Introduction: While long-term urinary continence is eventually achieved in most patients who undergo radical prostatectomy, predicting when patients will become continent can be challenging. Prior trials evaluating the effect of pelvic floor physical therapy (PFPT) with biofeedback on continence have showed conflicting results. However, these studies have primarily evaluated patients who received post-operative PFPT and have not reported on whether detailed patient-specific parameters gathered by the pelvic floor physical therapist may influence continence. We evaluated the association of pre-operative PFPT parameters with early return of urinary continence after radical prostatectomy.
Methods: We reviewed a prospectively maintained database of all patients undergoing robotic radical prostatectomy at our institution for those who had pre-operative PFPT consultation and 3-month patient-reported quality of life evaluation using EPIC-CP. All patients were evaluated by one of two therapists specializing in PFPT with biofeedback, who documented pelvic floor resting tone, pelvic floor working tone, pelvic floor endurance (defined as the ability to hold a 10-second pelvic floor muscle contraction), and dominant hand grip strength. We used multivariable logistic regression to evaluate the association of PFPT parameters with urinary continence at 3 months, defined as using 0 or 1 urinary pads. We adjusted for other factors that could affect continence, including age, BMI, D’Amico risk classification, nerve sparing, and prostate volume.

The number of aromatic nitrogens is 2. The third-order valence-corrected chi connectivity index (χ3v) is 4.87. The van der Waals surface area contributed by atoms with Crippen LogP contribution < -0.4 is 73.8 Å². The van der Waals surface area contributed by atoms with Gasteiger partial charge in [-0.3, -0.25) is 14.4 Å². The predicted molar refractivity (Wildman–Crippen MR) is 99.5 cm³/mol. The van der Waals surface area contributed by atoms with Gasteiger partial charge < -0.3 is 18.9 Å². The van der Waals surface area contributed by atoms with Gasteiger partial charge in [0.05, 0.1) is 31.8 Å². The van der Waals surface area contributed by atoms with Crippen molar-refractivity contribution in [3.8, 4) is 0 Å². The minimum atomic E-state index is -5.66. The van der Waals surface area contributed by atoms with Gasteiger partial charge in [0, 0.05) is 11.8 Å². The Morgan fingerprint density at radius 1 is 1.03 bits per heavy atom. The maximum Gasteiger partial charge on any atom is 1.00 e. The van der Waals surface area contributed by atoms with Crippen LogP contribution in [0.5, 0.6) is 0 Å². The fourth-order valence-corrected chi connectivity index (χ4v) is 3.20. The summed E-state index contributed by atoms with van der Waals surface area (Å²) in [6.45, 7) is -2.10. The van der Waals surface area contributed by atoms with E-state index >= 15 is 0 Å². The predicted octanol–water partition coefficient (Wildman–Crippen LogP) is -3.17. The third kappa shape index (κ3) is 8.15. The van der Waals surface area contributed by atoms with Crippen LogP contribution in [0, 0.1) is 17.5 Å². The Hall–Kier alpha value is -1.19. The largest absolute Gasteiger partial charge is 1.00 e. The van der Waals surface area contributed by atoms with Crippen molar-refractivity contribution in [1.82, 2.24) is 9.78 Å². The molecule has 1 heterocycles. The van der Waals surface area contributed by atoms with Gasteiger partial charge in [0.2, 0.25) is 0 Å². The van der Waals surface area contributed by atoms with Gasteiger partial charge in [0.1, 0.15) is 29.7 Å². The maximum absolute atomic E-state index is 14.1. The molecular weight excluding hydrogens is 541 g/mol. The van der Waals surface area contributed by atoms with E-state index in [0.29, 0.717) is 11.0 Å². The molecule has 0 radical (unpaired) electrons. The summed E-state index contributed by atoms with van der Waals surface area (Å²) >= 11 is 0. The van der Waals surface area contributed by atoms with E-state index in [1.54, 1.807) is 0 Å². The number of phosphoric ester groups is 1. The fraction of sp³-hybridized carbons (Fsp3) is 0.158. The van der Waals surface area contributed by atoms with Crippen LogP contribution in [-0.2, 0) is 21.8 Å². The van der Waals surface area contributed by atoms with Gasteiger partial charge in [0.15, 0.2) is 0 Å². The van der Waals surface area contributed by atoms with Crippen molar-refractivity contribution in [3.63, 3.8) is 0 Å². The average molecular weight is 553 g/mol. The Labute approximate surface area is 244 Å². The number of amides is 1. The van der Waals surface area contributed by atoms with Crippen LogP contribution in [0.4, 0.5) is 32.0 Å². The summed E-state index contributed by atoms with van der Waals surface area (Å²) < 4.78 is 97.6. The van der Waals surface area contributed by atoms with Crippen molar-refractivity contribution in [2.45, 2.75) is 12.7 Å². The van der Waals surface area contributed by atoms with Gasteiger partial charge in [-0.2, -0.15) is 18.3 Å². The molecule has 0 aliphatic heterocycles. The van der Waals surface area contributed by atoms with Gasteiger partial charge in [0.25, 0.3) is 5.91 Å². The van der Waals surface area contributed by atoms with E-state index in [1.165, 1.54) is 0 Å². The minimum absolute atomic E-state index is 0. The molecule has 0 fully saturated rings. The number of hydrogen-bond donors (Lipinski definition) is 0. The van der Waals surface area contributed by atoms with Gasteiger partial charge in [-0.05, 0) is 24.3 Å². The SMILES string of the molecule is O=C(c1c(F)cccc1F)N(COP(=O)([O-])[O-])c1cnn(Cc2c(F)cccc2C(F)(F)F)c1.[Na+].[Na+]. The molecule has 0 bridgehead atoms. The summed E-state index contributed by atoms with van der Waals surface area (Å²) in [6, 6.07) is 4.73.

Results: 144 men underwent robotic radical prostatectomy with pre-operative PFPT evaluation and completed a 3-month EPIC-CP questionnaire. 92.4% of men received some nerve-sparing. 89% of men had either intermediate- or high-risk prostate cancer. At 3 months, 90/144 (62.5%) were continent (using 0-1 pads), while 54/144 (37.5%) were using 2 or more pads. On multivariable analysis, prostate volume (OR 0.98, 95% CI 0.96-1.00) and pelvic floor endurance (OR 2.70, 95% CI 1.23-6.25) were significantly associated with being continent at 3 months. Neither pelvic floor resting tone, working tone, nor dominant hand grip strength were associated with continence. 56/76 (74%) men with good pelvic floor endurance were continent at 3 months, while only 34/68 (50%) men with poor endurance were continent (p = 0.006).
Conclusions: Beyond the potential benefits of PFPT itself, pre-operative assessment of pelvic floor endurance may allow more accurate prediction of early continence return after radical prostatectomy. Source of